The martial arts are about training. Going to the dojo and working your butt off. Practicing technique and feeling. Working on the physical and the mental.
Above all, the martial arts are about training your spirit. A spirit, not to over-power an opponent, but to make them a friend. Not to seek revenge, but to express forgiveness. To live fully with the purest form of the human spirit.
I just finished reading a book called "tuesdays with Morrie". It details a series of discussions the author had with his old college professor who was suffering the final stages of ALS. The book talks about life, love, and how your perspective changes when death is near.
This story spoke to me as I realized how close the concepts are to the goals of martial arts training. While we train to forge our spirit, we chip away at the deficiencies in ourselves. The selfishness that keeps us from being truly Compassionate, Kind, and Loving for all life, not just our own.
I'm ashamed to say these concepts were quite foreign to me even just a few years ago. I was confident in my own path and others were either stepping stones or barriers. Why should I care about those I didn't know?
Then I met my future wife and a whole new perspective was opened to me. She exuded compassion and kindness to everyone. I didn't understand it. She often felt worse for people who were picked on or left out; more than the individuals themselves felt it. Why was she torturing herself that way? I hated seeing her like that, it made me feel sick.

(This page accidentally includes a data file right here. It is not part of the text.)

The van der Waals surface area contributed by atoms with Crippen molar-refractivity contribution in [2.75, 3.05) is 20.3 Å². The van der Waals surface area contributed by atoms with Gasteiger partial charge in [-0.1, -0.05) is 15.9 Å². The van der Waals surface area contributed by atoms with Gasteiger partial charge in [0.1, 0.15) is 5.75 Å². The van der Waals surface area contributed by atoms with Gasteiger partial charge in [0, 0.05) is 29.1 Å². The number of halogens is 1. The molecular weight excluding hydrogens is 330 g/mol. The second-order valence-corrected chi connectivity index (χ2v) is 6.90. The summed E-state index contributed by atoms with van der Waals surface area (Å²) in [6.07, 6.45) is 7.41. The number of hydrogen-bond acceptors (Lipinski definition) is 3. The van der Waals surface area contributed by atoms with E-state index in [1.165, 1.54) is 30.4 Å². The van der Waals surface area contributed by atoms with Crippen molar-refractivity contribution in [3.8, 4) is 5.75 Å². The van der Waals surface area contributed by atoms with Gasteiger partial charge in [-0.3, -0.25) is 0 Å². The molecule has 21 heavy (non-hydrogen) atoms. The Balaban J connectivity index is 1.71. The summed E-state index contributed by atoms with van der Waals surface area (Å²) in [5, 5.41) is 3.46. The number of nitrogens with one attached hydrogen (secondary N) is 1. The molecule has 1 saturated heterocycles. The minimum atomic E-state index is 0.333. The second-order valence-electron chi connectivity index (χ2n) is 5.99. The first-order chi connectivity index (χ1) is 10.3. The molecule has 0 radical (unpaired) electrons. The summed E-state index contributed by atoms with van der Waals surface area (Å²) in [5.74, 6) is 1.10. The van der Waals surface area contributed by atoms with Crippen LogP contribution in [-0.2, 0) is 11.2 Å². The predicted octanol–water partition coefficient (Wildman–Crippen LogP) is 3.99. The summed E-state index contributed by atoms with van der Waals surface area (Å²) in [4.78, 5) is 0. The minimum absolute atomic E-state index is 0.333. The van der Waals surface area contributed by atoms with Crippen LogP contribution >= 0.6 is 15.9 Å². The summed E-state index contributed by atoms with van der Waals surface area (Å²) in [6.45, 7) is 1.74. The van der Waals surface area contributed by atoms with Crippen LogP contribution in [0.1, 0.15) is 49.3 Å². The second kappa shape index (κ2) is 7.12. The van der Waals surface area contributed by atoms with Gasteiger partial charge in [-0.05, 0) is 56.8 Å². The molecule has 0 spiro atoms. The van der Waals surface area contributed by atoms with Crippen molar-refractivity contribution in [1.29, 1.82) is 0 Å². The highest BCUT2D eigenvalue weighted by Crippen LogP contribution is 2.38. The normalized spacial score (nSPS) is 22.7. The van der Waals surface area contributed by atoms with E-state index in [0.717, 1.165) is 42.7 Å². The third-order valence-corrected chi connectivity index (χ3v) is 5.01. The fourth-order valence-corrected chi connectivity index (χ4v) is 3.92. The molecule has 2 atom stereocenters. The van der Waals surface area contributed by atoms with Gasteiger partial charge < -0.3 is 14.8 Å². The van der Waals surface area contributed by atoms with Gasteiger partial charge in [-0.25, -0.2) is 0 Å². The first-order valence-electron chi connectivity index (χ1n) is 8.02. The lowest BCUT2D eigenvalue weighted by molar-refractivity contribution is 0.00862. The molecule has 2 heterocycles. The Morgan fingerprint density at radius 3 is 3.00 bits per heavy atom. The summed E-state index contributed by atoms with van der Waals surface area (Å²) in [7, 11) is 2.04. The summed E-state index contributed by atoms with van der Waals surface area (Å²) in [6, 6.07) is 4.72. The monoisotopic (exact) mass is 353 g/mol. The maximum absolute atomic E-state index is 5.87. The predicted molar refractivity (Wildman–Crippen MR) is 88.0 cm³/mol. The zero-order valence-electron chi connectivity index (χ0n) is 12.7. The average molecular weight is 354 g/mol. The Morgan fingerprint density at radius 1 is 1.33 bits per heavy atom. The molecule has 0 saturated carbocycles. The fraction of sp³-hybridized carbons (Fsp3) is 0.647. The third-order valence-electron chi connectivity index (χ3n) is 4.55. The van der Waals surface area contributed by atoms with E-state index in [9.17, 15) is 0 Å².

Wait, what? When did I start changing?
I guess I forgot to mention the flipside. I've not known the immense feelings of joy like that of my wife's happiness. When she's overcome with laughter (often the case when she's playing "hanafuda" with her mother and sisters), I would listen in the other room and feel fantastic. When she tells me how loved she feels when her friends wish her happy birthday, I feel happier than when I receive birthday wishes.
The last couple of years, she's taught me many things. Her disappointment with my actions or in other cases, lack of action, has helped me realize how everything I do can affect other people. Self-awareness gained through my Iaido and Kyudo training have allowed me to realize situations where I can change my natural responses.
Since last spring, I've put more effort into the community. Helping create better communication. Better support. But, still, the training continues...
It's late now and I'm tired. Hanna's asleep in the bedroom, but I really wanted to get this written down. I have more to say, but that'll wait for another post. Our lives are so hectic these days that we forget to appreciate the quiet times we can have in the company of close friends and family. Books like "tuesdays with Morrie" and "The Last Lecture" teach us to cherish each moment as if it were our last. The same goes with martial arts training. The hard part is putting it into practice. One can train a lifetime and not realize this ultimate goal.
And if this night were to be my last, I think I'd want as much time next to my wife as possible. Goodnight.